• As with Stop Losses news events such as the release of economic data, although running to fixed schedules, can still create momentary periods of abnormally high price volatility and a whip-sawing price action. Until the market digests the news spikes in prices can hit Limit Order and it would be important to consider if you find the chance of getting into a trade to be of benefit

Opening Range Breakout (ORB) is a particular price action that is taken to be an indicator to enter into a trade.

The Basics

The fundamental elements of an ORB trading strategy are best demonstrated by taking an equity market with typical trading hours of 08.00 -16.30. The high and low price levels of stock ABC are recorded over the opening five minutes (08.00 – 08.05) and in our example the high during those five minutes is 78.54 and the low price is 77.26. Any price action after 09.05 that takes the price over 78.54 is seen as an ORB breakout to the upside and is considered a signal to buy. The principle is applied in the same way to a breakout to the downside where a new lower price below 77.26 would be a signal to sell.

Time horizon: Positions are typically held intra-day so are sold prior to market close; apply Price Action Rules.
Stop losses: Buy trades would have stop-losses set at the low of the current day and sell trades would have stop losses set at the high of the day.

Target price: 2:1 or 3:1 ratio to stop loss cost.

Supporting Signals

Catalysts: The occurrence of some kind of news event that is seen as a catalyst for the break out is seen to be supporting the signal to trade.

Overnight Gap: The difference between the previous day’s closing price and the current days opening price should be considered. If stock ABC had a previous closing price of 76.74 and opened trading at 09.00 at a higher price (77.72) then the overnight Gap was ‘bullish’. In our example, a bullish overnight gap in ABC supports the ORB signal to buy. An ORB signal that is in the opposite direction to the Overnight Gap means you are being given mixed signals and would discourage entering into a trade.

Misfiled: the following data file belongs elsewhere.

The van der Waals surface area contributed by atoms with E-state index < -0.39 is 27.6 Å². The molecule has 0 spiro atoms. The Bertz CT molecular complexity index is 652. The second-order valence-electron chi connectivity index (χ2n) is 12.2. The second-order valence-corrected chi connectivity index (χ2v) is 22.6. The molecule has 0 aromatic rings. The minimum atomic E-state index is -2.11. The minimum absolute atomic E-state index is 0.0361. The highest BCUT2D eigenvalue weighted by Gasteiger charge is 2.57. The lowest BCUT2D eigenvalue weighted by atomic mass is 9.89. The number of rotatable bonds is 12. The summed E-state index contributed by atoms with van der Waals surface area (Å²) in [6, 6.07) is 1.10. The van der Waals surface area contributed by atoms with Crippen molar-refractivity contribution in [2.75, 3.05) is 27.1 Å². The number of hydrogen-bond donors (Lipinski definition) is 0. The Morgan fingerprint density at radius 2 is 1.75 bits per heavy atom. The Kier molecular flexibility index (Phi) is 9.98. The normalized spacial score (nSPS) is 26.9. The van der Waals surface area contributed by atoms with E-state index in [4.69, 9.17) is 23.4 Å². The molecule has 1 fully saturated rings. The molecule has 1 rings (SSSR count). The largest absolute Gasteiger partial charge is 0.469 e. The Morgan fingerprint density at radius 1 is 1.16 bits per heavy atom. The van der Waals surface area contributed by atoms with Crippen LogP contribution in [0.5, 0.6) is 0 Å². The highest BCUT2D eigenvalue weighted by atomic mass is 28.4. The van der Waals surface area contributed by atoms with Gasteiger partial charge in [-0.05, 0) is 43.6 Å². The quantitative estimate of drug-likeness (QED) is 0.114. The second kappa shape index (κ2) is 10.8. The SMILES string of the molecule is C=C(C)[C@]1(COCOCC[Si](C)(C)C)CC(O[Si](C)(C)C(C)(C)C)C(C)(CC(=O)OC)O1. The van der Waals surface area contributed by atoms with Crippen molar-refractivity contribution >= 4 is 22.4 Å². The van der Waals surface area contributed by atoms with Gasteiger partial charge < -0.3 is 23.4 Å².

Volumes: The greater the trading volumes, the stronger the trading signal. Diagnostic tools supplied by broker platforms will offer the chance to monitor volumes. In the below example the breakout candle is to downside and is associated with a sizeable uptick in volume. The signal to sell is borne out by the price continuing to fall during the rest of the trading day.

Source: IG Index 20181113

Variations

The example we chose is fairly simple and explains the fundamentals of the strategy but of course there are a range of factors to consider which will improve understanding and thereby hopefully improve profitability.

Time intervals: Our example used 5 minute time intervals. Whilst this is a popular choice other trader use others such as 1, 15, or 30 minutes.

Other events: Any diarized event that is likely to bring about increased trading volumes can be used as a base for trading ORB. Major reporting events such as the release of US Non-Farm Payroll data will generate spikes in trading volumes.

Summary

The theory behind OBR is that markets are busier at certain times of day and therefore price movements during those times are an indication of wide-held sentiment and therefore give an indication of future price direction.

ORB trading strategies are widely known, are intuitive in nature, and to some extent self-fulfilling. If for example the price of a stock follows the required pattern to trigger an ORB trade on the upside, then the associated widespread buying will push the price upwards. Even if you are holding back on actively trading an ORB strategy it is worth understanding how they work thereby avoiding the risk of unknowingly betting against them.